“We are only defending ourselves, and in terms of human rights, that is the least we can do; to push back.”

Prized image of tolerance

And push back, they have.

With each arrest, LGBTQ rights groups and their partners have alerted the foreign press and lobbied European and North American rights organizations – pressuring a government that prizes Tunisia’s tolerant image and tourism-driven economy.

Activists have put the issue of the penal code and invasive police tactics front and center, making it a litmus test of whether politicians will uphold the constitution and its articles against discrimination, torture, and enshrining the right to privacy.

Article 230 became a talking point on the campaign trail in this year’s presidential elections. And Mr. Baatour threw his own hat in the ring, becoming the first openly gay presidential candidate in the Arab world.

Although ultimately unsuccessful, the veteran lawyer claims victory.

“As the first openly gay presidential candidate in the Arab world, there were over 650 articles written across the world on my candidacy, the LGBT community in Tunisia, and Tunisians being jailed for their sexual identity,” Mr. Baatour says at his office in a leafy Tunis suburb.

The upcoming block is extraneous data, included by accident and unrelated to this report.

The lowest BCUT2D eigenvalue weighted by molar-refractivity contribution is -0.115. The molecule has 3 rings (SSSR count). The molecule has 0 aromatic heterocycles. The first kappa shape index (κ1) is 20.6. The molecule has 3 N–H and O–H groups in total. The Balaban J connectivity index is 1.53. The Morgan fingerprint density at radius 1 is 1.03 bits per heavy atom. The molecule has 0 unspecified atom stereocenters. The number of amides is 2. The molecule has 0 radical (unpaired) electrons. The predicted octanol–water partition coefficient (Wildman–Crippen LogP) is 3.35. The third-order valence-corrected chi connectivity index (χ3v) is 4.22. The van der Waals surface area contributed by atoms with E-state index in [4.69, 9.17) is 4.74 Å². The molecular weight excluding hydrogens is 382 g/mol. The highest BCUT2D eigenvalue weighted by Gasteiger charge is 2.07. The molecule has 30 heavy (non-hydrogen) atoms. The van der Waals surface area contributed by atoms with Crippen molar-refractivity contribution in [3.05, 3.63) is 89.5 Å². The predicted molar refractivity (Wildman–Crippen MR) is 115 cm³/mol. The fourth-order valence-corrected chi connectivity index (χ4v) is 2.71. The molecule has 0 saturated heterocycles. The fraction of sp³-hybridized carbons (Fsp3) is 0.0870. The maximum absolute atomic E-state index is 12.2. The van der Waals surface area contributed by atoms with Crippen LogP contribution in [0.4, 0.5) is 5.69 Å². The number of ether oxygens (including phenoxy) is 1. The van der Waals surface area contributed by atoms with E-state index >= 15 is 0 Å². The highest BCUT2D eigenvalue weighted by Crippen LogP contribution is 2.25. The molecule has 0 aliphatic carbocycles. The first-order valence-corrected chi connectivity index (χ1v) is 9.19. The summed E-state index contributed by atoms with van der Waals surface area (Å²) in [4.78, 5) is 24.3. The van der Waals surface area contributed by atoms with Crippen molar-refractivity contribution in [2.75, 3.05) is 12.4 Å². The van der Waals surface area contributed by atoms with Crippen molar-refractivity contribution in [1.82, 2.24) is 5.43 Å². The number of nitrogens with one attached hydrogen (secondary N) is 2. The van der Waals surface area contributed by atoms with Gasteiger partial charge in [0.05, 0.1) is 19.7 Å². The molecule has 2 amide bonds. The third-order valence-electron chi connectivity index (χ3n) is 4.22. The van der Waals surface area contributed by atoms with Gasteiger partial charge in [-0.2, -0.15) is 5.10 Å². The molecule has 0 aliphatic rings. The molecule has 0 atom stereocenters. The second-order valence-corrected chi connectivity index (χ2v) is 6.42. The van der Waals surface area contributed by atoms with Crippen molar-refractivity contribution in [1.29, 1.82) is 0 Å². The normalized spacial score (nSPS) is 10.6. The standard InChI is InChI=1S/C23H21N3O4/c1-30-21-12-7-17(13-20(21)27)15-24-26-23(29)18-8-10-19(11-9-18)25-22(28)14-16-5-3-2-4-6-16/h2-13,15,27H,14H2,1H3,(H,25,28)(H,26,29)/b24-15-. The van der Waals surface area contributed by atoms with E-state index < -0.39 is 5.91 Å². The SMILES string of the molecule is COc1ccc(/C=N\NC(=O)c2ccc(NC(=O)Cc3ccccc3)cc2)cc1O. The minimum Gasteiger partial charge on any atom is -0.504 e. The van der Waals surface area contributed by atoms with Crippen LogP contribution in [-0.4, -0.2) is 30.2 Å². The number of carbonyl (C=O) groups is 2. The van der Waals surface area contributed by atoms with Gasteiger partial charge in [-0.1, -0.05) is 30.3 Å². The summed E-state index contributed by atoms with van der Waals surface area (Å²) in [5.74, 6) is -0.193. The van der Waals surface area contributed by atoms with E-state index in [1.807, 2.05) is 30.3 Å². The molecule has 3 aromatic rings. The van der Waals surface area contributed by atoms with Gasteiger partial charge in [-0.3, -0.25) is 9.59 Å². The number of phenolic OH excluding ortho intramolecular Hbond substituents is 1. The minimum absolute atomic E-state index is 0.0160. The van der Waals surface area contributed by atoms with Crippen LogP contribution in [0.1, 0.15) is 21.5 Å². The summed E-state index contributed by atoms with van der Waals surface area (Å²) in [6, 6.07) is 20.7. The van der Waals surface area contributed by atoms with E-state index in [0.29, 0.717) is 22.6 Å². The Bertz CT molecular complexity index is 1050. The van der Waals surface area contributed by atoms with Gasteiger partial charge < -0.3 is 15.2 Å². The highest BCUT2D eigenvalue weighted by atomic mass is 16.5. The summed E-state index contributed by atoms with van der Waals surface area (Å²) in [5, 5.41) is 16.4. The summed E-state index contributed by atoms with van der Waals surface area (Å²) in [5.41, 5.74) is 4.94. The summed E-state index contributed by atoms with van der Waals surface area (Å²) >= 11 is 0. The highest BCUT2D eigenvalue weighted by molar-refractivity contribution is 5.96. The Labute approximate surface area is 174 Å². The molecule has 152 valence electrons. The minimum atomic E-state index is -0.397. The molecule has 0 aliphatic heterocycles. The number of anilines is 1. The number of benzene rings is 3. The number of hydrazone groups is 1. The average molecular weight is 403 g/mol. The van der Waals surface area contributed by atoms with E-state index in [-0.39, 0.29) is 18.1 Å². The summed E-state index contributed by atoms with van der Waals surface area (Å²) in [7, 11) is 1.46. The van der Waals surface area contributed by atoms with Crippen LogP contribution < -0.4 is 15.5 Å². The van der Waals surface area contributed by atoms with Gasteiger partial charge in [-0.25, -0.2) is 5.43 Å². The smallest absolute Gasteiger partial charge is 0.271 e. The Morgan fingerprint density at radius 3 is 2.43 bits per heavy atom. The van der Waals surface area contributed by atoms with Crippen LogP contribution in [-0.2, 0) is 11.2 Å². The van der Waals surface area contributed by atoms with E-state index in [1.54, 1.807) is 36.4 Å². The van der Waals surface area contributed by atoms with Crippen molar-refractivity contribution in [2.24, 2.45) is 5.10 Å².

“I will run again and again if it means I can bring our cause to the world’s attention,” he says with a sly smile, “and embarrass the government into action.”

Recently elected President Kais Saied, who referred to homosexuals as “deviants” on the campaign trail while courting conservative voters, has since met with LGBTQ organizations to offer them reassurances.

“We exist”

The face of the new generation of LGBTQ Tunisians who came of age during the revolution can be seen in Mawjoudin.

The organization based in a bare office in downtown Tunis is made up of 20-somethings who are bubbling with energy and ideas and have none of the baggage of their predecessors, who lived in fear for decades.

More than just rights, they are pushing for their needs as a healthy and vibrant community.

Arabic for “We Exist,” Mawjoudin was built from a Facebook group of fellow LGBTQ-identifying Tunisians sharing their experiences.

The organization now acts as a support network, lobbying arm, and meeting point for LGBTQ persons to discuss their concerns, share their interests, explore their identities, and provide legal help.

“It has changed a lot since the revolution,” says Hana Jemly, a Mawjoudin community manager. “Having licensed organizations allows us to seek support and partner with lawyers, other NGOs, politicians, the media, and international organizations.”

Mawjoudin is looking to push further.

“We have safe spaces, but now we want the laws to feel safe anywhere,” says Ms. Jemly.